Thursday, August 31, 2017

You don't have to live like a refugee.

 For many years those of us working in safety, maintenance and operations in the chemical plants were served up a hurricane season video as a monthly safety topic.  It was the 1969 Hurricane Camille emergency response/ civil defense film named "A lady called Camille". I know I personally saw it at least 20 times. The video is posted on YouTube and shows the devastation those folks experienced in Bay St. Louis, Mississippi.

The only difference between what happened there and here is we did not get the wind and all of us are thankful for that. However, for those folks whose houses, apartments, and trailers are underwater, the feeling of being a war-torn refugee is the same. How do we start over when everything is gone? Who is going to help us get back on our feet? Why, oh why did this happen to me? It feels hopeless and overwhelming. The good news is it starts first with friends and family.

Tom Petty said it best and I fudged it a bit to make it fit. "Somewhere, somehow, somebody must have kicked you around some. Who knows maybe you were kidnapped tied up, taken away and held for ransom. Honey, it don't make no difference to me. Everybody has to fight to get free, you see? You don't have to live like a refugee."

It's going to be an epic struggle; possibly the greatest hardship you've ever experienced. At first and maybe for quite a few days it's going to seem impossible and nothing anyone says makes it easier. All you've worked for; all those hours of overtime to get where you were; all the blood, sweat, and tears you devoted to accumulate the things for your precious family are gone, soaked, damaged, or ruined... or are they?

We all know life is temporal and have repeated it to others all our life. There is no promise of tomorrow on this terra firma, but this is real this time. This is me and my family we are talking about. Baytown is not some war-torn Third World country where every 3 years we lose the stuff we own and get in food lines and we are not used to having our schedules disrupted. So where does it all begin?

We are experiencing a statewide catastrophe of epic and unprecedented magnitude and it will take a bit of time for our emergency system to catch up to what has happened. Food, water, shelter will begin to arrive, but it will seem sluggishly slow. Volunteers will be needed due to sheer almost unmanageable logistics and people helping people will be the answer. Everyone will be called up to be patient and tempers geared way back for this to work. Instant gratification will become a luxury none of us can afford.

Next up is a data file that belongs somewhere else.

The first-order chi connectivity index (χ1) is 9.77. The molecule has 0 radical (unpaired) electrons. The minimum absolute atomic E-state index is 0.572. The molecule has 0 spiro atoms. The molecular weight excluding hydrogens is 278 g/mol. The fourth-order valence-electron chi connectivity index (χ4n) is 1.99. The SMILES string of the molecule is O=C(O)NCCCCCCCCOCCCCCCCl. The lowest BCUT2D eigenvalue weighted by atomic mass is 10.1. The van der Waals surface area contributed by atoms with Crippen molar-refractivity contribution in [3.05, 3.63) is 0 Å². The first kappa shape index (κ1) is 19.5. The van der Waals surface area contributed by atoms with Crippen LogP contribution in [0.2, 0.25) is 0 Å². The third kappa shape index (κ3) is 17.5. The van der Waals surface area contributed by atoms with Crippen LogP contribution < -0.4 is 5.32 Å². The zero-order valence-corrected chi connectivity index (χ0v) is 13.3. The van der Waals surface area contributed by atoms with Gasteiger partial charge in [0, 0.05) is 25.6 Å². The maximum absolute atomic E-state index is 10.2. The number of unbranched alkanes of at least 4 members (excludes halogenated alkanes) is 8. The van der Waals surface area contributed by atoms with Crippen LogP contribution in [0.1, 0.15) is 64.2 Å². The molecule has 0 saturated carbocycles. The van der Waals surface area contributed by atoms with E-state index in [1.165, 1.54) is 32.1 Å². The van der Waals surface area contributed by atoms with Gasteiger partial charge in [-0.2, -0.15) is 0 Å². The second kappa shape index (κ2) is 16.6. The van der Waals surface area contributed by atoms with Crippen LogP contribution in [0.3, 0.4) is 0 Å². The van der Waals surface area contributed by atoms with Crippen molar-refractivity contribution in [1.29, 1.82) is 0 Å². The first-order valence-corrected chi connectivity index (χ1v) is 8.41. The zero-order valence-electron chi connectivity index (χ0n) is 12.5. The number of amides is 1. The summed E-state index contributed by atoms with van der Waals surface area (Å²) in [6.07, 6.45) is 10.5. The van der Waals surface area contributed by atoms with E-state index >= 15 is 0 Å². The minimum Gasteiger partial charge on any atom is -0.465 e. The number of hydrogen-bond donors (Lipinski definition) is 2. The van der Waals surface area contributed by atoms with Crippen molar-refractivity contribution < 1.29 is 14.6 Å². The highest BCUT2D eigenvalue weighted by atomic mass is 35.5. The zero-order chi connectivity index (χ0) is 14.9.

"Baby we ain't the first. I'm sure a lot of others been burned. Right now it seems too real to you, but it's one of those things you gotta feel to get through. You don't have to live like a refugee " Refugees don't have your network of friends and family to draw on. You are stronger than that.

We are in the greatest challenge many of us have ever experienced and business as usual will not resume until far into 2018. We are going to rebuild and we are going to not only survive, but we are going to thrive. Like the man in the Camille video said, "We have a lot of beautiful country here. We'll make it beautiful again." We have each other.

We have the opportunity to build on rock and we are going to be ready the next time - and there will be a next time. We are not going to live in self pity, but stand tall and shake our fists at the sky and declare we are stronger than what the clouds have to throw at us. We won't have to be by ourselves when we do this, because we have each other. When life threw us a lemon, we are not going to make lemonade. We are going to throw a banquet.

Volunteerism, compassion, and cooperation will create bonds that will last a lifetime. Our city of interlopers and nomads will stretch a web of love toward each other than beats anything we've ever experienced. Wait and see, down the road people will laugh and smile and declare they were here during Harvey and fought back. To all those who have already began the process of rescuing and comforting those who have evacuated, God bless you. Now it's time for the rest of us to join in and let's get these folks back on their feet.

YouTube hurricane Camille video:
Tom Petty And The Heartbreakers: Refugee


Anonymous said...

Perfect article for today. God bless Texas....Debi

Anonymous said...

Thomas Parent: Great column Bert.
We are really blessed to have such an incredible community here in Baytown along with the support of volunteers from neighboring towns and states.

Anonymous said...

Doctorman: Crisis of Biblical magnitude. Great article Bert. We all need to help as we can!

WW: You hit the nail on the head BB...great article. Guess that's the reason the Word says LOVE never fails. Too bad it's takes a huge disaster to bring it to light.

Anonymous said...

DDC: Dandy Don Cunningham You just feel so helpless, talking to these folks and you can only imagine how it would be if it were you going through that.

Anonymous said...

JD: Joseph Dykehouse Amen Bert its time people start loving thier neighbors...this is so sad.

Allyce Lankford: If there is anything at all I can do to help please let me know. I'm not afraid of work!

Lana Holtz Bagley: People work so hard for what little they have, then it's gone in a day....

Anonymous said...

Allyce Lankford: What a great article. We cleaned and mowed our 84 year old neighbors yard for her today. Makes ya feel good!!

2,000 Immigrant Children Have Been Separated From Parents?

BB's take:   Watching numerous TV news channels this morning, I noticed that they are dropping one word from their reporting which w...